One of the Sure Signs of an Abusive Relationship
One of the tried-and-true tactics of a seasoned Asshat to keep you in the relationship with him or her is … drumroll please … the C-word.
Not that C-word! Jeez, guys. No, the word I’m referring to is CRITICISM.
It would be unfair to say that prior to the Asshat coming along we had unmitigated self regard.
At least that wasn’t the case for me. When I started college I was just emerging from a fairly horrific awkward phase which included that Triumvirate of Terror:
- naturally frizzy hair aka pubic head
- non-existent breast flesh.
Having said that, by the time my freshman year of college rolled around the zits were gone, the boobs filled a small B-cup and the pubic head ebbed and flowed with the ever-evolving curling iron/hair gel technology. There was a light at the end of that spit-curl tunnel.
But then I fell in love with the Greek God.
I’ve mentioned him previously and have to reiterate that there was a lot of real love in our 5-year relationship, but it was always undercut by a current of Asshattery on his part, and masochism on mine.
When the three-month honeymoon period ended, that C-word reared its ugly head.
We were sitting on my dorm bed. I was wearing shorts when he reached over, pinched my thigh and a few little dimples appeared.
“Oh man, you’ve got cellulite,” he said.
“Cellulite?” I queried.
At 18 I didn’t know what cellulite was. I’d spent puberty and beyond pretty much skin-and-bones, just wishing I could put on a few pounds to fill out my Jordache jeans; so cellulite was, as yet, unknown to me.
I learned a great deal about cellulite from the Greek God.
- It’s disgusting and verges on sinful.
- It’s caused by laziness and lack of discipline.
- It’s unattractive and makes men not want to have sex with you.
- You’ll never be good enough until that cellulite is gone.
This is what I looked like with my cellulite:
Because of my “cellulite,” I hid those legs as much as I could.
I stopped wearing shorts and skirts and felt incredibly self-conscious when I had to wear a bathing suit.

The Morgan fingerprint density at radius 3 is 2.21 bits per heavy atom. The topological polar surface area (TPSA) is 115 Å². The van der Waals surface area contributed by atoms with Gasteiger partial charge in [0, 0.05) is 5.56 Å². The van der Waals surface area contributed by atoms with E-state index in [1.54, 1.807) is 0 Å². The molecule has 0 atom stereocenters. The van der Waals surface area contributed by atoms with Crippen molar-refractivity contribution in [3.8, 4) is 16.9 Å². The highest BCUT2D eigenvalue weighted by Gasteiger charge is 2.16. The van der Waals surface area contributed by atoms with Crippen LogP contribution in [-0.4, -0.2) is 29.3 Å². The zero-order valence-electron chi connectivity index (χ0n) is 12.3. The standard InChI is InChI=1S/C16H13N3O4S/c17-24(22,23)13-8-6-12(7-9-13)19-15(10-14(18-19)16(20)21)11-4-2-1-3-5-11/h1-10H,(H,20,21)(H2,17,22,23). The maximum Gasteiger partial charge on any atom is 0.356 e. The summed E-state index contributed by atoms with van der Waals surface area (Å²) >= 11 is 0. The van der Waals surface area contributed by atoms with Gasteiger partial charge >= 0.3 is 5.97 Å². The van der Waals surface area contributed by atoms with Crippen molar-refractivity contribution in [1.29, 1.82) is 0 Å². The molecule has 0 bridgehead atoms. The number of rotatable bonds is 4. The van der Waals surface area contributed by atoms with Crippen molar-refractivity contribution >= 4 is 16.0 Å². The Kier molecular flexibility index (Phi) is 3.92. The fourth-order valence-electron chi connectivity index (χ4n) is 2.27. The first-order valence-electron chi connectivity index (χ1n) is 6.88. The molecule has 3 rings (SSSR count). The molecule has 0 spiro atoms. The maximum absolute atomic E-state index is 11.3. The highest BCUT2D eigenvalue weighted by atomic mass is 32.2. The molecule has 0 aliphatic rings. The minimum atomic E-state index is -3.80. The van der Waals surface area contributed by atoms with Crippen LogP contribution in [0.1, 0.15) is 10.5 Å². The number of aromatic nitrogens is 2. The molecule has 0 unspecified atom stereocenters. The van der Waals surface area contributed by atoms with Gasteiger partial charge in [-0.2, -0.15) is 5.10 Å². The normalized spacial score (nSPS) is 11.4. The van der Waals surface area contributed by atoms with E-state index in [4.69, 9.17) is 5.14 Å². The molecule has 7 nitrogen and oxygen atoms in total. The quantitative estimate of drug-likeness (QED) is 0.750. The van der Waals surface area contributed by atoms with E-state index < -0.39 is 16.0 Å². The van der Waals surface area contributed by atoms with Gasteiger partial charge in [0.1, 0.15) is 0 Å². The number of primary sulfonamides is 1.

In the photo below, I was certain the sun was unveiling a raft of cellulite on my fanny. Oh, to have that fanny back again:
The Greek God had other criticisms.
- My hair “looked like it’d just stepped out of the Gremlins movie.”
- My chin was too big, much like the moon on the “Mac Tonight” commercials.
- And my lady bits were too wild and murky. (I hadn’t learned about trimming the terrain in my nether regions yet. Where was my gay friend Jose when I needed him?).
While sometimes these things were said in jest, mostly they were said to keep me in my place.
Which was submissive.
And it wasn’t just the criticism of my body that was one of the signs of an abusive relationship; it was the adjectives attributed to my personality that hurt the most.
Some of these adjectives were:
- insecure (Mayhaps due to his infidelity?)
The thing is, I’d never worn any of these adjectives prior to this relationship.
After the Triumvirate of Terror, I’d left high school having been senior class president, Homecoming Queen (pubic head notwithstanding) and was smart enough to earn 8 college credits on the Advanced Placement exams.
I thought I was The Shit. Until he made me feel like shit.
In making me feel smaller and smaller, The Greek God ensured that I’d never leave. Because I believed, considering all of my many flaws, that I was lucky to get him and should just put up with the times he treated me poorly.
It’s still hard for me not to cut The Greek God a break.
I know all of the reasons he behaved like an Asshat, and it’s possible, twenty-seven years later, he’s grown up, just as I’ve had to do.
But I found, at the time, it was important to really become steely-eyed about the Asshat if I ever expected to move on.
You can’t extend your natural empathy and understanding to the Asshat when you’re still enmeshed. You can only allow generosity-of-spirit and forgiveness to seep in once you’re finally and irrevocably through with the Asshat!
So here’s my rule of thumb when it comes to staying in or out of a relationship. It’s very simple.
QUESTION: Does the relationship build your self-esteem or tear it down?
Once you can answer that question honestly, you’ll be able to take the next step to Avoid Asshats and find Real Love.